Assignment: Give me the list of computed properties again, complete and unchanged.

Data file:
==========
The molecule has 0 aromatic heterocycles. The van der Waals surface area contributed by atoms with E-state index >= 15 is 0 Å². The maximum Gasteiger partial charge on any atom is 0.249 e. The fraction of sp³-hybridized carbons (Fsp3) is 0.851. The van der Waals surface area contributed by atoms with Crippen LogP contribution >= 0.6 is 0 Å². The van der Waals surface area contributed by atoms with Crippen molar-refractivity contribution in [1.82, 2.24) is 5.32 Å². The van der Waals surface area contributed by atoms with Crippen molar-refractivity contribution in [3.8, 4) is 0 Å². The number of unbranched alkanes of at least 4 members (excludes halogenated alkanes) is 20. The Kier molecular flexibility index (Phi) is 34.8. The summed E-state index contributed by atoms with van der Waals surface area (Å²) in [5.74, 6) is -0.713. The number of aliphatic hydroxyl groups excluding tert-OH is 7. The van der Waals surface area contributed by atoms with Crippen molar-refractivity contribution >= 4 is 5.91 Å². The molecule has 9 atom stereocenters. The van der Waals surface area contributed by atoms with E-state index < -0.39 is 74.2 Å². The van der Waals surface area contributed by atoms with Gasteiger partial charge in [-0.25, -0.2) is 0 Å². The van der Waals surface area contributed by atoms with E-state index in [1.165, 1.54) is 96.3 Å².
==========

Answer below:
The molecule has 0 aromatic heterocycles. The van der Waals surface area contributed by atoms with E-state index >= 15 is 0 Å². The maximum Gasteiger partial charge on any atom is 0.249 e. The fraction of sp³-hybridized carbons (Fsp3) is 0.851. The van der Waals surface area contributed by atoms with Crippen LogP contribution >= 0.6 is 0 Å². The van der Waals surface area contributed by atoms with Crippen molar-refractivity contribution in [1.82, 2.24) is 5.32 Å². The van der Waals surface area contributed by atoms with Crippen molar-refractivity contribution in [3.8, 4) is 0 Å². The number of unbranched alkanes of at least 4 members (excludes halogenated alkanes) is 20. The Kier molecular flexibility index (Phi) is 34.8. The summed E-state index contributed by atoms with van der Waals surface area (Å²) in [5.74, 6) is -0.713. The number of aliphatic hydroxyl groups excluding tert-OH is 7. The van der Waals surface area contributed by atoms with Crippen molar-refractivity contribution >= 4 is 5.91 Å². The molecule has 9 atom stereocenters. The van der Waals surface area contributed by atoms with E-state index < -0.39 is 74.2 Å². The van der Waals surface area contributed by atoms with Gasteiger partial charge in [-0.25, -0.2) is 0 Å². The van der Waals surface area contributed by atoms with E-state index in [1.165, 1.54) is 96.3 Å².